Like a polaroid picture, the snapshot comes into focus over time. Obviously, the deficit and debt numbers will generate headlines, but they are estimates at best and guesses at worst. It is also possible that the government presented a worst-case scenario so they can later demonstrate fiscal rigour by doing better over the course of the year (or to set expectations if the second wave is worse that the first).
More telling is where the government sees future spending. The end of summer marks the end of two key support programs: the CEWS and the CERB. There is significant discussion within government of how to move Canadians from the CERB basic income to the CEWS wage supports and get more people working and doing it safely. The federal government is expected to soon announce changes and accompanying legislation to try and stimulate rehiring, provide support to businesses and to help them adapt to the new normal, with additional funding set aside to support this. It appears the government may be hoping to transition CEWS from a furlough into a rehiring program over the fall, but much depends on the size and impact of a second wave of cases then.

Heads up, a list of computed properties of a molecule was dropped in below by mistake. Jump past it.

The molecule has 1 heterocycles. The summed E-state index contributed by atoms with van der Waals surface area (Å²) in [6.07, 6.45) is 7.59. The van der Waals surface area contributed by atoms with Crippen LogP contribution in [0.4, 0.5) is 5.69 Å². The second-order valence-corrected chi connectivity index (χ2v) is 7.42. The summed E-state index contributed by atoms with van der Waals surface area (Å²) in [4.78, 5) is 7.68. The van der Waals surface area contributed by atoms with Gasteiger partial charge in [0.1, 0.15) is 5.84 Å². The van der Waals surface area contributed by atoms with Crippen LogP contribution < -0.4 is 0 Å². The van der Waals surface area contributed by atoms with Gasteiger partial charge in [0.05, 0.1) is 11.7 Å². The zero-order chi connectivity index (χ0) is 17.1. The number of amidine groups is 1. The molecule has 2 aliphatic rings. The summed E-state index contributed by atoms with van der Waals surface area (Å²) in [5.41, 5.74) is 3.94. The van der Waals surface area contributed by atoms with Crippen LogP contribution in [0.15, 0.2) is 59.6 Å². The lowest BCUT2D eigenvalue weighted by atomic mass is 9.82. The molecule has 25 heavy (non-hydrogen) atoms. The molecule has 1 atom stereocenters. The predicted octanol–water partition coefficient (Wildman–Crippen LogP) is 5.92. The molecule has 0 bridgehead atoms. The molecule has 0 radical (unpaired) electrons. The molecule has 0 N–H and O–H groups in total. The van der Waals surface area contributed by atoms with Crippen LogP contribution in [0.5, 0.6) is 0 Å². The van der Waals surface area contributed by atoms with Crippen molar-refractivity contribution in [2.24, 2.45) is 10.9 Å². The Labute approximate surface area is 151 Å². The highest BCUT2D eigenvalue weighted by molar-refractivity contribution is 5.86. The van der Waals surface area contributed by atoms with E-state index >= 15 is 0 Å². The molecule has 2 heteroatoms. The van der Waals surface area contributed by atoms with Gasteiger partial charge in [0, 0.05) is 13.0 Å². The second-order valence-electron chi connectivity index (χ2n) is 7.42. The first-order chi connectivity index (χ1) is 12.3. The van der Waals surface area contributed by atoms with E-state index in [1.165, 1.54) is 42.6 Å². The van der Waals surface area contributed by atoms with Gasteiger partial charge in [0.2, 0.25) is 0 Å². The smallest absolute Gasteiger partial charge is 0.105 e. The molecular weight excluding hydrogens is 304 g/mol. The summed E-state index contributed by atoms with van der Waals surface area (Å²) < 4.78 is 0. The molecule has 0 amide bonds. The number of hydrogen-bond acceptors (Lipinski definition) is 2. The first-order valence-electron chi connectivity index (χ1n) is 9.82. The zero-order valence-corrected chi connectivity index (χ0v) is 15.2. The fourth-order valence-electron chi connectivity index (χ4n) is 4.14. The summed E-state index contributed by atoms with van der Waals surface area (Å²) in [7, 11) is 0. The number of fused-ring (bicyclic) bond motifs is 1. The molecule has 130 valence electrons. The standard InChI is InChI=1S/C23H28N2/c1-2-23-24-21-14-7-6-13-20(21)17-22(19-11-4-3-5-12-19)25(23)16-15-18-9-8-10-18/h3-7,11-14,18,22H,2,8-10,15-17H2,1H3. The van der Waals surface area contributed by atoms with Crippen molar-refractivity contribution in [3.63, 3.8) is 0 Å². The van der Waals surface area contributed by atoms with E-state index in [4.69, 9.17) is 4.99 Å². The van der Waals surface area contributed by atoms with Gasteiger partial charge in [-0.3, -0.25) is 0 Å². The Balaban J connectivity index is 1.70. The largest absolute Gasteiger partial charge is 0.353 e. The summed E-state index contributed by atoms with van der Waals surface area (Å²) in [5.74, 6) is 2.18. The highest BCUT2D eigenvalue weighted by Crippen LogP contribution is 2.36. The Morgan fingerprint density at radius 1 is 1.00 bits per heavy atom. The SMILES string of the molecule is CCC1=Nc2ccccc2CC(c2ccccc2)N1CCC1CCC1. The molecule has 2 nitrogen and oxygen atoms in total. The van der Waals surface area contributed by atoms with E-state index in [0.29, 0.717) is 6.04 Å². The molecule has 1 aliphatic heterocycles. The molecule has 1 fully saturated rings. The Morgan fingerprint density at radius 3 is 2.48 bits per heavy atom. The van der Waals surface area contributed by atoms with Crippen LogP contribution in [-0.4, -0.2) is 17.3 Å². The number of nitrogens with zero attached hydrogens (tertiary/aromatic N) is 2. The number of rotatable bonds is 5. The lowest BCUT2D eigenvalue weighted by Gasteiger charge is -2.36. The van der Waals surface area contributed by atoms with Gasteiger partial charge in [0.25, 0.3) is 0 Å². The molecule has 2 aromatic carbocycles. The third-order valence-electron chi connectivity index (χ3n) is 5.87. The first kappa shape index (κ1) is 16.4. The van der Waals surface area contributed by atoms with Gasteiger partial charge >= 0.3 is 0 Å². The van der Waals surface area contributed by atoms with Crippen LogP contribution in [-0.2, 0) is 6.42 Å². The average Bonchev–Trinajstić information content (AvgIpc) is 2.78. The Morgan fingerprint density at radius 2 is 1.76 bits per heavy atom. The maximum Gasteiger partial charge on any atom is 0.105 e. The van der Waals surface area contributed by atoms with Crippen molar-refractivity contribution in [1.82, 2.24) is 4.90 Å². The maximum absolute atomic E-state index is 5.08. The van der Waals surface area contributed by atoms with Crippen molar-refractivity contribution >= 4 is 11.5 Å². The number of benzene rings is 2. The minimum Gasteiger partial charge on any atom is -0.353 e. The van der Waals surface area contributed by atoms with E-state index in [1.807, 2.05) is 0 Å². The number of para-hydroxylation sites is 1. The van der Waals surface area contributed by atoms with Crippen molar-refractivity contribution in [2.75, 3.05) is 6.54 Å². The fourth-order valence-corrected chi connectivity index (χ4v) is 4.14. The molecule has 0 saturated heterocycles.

Beyond these immediate programs, there remain significant hurdles to a safe and successful reopening, particularly childcare and public schools. In addition, there have also been challenges and low uptake of certain business support programs, such as the commercial rent subsidy and supports to large businesses. Unlike previous recessions, where infrastructure dollars were used to stimulate the economy, the government is wrestling with the right prescription for recovery spending and this week’s Cabinet Retreat is expected to begin those discussions.